Guest artists from Modero Dance Company will perform several Indonesian dances for us. Come by for a glass of wine, visit, shop, make new friends, and enjoy
In one of the final episodes of his popular video series, Parts Unknown, the late Anthony Bourdain visited Indonesia, bringing new audiences to this distant, complex nation half a world away from our own. He focused not only on its land, people, and food, but also on the complementary dualities of light and darkness, good and evil, and – most poignantly – life and death, as manifested in shadow puppet performances and the everyday life of the Balinese. Today, in Indonesia, these dualities are fresh: the impact of the September earthquake and tsunami on the Indonesian island of Sulawesi is still strong. Yet, the spirit of Indonesians – in their home country and ours – is resilient, and they are emotionally and financially supporting friends, family, and total strangers affected by the disaster.
In November and December of this year, residents of the Philadelphia region can learn more about Indonesia at From Bali to Bala, a visiting show and sale of crafts from that county. They will have the chance to enjoy Indonesian food, experience its dances, hear its Gamelan music, watch a moving feminist documentary film about Sulawesi itself, and view a broad array of Indonesian crafts. Through these connections, bridges will be built to feel closer to this distant land, and in turn to financially support Sulawesi as it struggles to recover.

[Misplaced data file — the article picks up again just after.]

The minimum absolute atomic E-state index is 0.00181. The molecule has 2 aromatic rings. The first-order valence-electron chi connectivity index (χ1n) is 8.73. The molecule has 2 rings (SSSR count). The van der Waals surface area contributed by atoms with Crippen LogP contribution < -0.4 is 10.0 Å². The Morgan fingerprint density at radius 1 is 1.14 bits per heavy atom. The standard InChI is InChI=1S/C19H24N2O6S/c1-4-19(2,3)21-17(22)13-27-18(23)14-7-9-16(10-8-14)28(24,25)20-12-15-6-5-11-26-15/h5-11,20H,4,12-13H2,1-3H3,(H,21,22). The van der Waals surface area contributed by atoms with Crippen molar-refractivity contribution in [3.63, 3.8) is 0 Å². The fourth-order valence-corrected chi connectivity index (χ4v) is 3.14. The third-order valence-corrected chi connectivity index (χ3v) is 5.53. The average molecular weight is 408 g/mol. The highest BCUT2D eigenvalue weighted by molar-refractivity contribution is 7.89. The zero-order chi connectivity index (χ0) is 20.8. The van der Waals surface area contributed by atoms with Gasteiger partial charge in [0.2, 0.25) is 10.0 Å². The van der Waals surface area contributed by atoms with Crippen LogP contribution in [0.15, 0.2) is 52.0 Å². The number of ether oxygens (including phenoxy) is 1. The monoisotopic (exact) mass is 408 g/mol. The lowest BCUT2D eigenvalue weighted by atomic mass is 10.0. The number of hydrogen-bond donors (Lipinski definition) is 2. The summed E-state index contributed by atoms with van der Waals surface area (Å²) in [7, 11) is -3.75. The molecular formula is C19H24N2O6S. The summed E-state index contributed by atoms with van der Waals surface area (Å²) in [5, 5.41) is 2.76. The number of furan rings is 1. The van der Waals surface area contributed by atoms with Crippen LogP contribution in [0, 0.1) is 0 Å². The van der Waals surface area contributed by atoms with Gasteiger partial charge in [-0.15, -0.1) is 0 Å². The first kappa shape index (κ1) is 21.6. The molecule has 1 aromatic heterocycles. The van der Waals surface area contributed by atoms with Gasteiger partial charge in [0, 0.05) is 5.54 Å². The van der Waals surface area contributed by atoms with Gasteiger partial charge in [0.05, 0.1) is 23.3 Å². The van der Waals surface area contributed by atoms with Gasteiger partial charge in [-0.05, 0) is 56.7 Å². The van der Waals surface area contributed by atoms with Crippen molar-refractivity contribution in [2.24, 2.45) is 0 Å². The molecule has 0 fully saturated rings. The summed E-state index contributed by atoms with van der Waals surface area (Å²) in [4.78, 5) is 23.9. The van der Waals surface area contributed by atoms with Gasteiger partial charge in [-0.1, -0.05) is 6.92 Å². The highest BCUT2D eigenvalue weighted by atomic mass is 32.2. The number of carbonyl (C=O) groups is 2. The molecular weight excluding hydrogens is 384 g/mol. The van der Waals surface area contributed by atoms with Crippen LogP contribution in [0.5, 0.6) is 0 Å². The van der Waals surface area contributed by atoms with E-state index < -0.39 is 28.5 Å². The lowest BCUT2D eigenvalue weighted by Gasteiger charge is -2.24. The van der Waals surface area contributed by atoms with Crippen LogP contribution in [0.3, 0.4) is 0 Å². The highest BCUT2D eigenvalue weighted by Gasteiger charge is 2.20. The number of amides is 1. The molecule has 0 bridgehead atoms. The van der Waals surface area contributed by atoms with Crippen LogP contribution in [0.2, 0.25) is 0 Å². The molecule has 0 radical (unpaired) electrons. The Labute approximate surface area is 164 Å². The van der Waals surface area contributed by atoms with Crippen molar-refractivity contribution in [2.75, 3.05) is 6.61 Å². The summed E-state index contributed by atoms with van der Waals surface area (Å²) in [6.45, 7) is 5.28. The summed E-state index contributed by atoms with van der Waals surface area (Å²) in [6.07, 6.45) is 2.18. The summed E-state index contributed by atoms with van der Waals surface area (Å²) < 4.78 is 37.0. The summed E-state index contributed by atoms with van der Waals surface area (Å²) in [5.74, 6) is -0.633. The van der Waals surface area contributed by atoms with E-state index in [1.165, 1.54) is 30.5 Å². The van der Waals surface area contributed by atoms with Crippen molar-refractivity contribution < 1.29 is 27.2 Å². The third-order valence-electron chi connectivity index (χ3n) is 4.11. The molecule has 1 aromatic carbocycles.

For over 30 years, Laura Cohn has adopted Indonesia as her second home, with deep connections there and in Philadelphia’s own vibrant Indonesian diaspora community. Beginning in 1988, this Chicago-raised batik artist lived and worked in Bali and Java for six years, and ultimately traveled to many other islands of the 13,000 in this archipelago nation. Soon after moving to the Philadelphia region in 1995, she started her visiting holiday show, From Bali to Bala, in her Bala Cynwyd home during the holiday season. As the show grew each year, it moved to Manayunk, and then took root in Chestnut Hill where it has returned each year since 2010. Her landlord, the Chestnut Hill Business Association, and the local community have strongly supported her show’s annual migration, embracing the striking cultural experiences she brings to the neighborhood.
Starting with an empty storefront on Germantown Avenue, she transforms the raw space into a magical and colorful art show & craft bazaar with tables, shelves, fabrics, bamboo, and lights that showcase glorious Indonesian handcrafts and treasures for sale, along with her own contemporary batik paintings. Cohn, who now lives in nearby West Mt. Airy, says “I love creating an environment that is so intriguing you are enticed to come in and explore – and then, once inside, you feel transported halfway around the world.”
Most significantly, this year fully 10% of all sales will be donated to the non-profit Institute Mosintuwu in Poso, Sulawesi to help the locals rebuild at a time when such aid is particularly critical. Additional support will be provided to The New Sanctuary Movement to help immigrants gain access to justice here in the United States. As Cohn notes, “In our small way, through our show’s fundraisers, outreach, and sales, we can all can join together and help those in desperate need, both in our country and in Indonesia, to rebuild their lives.”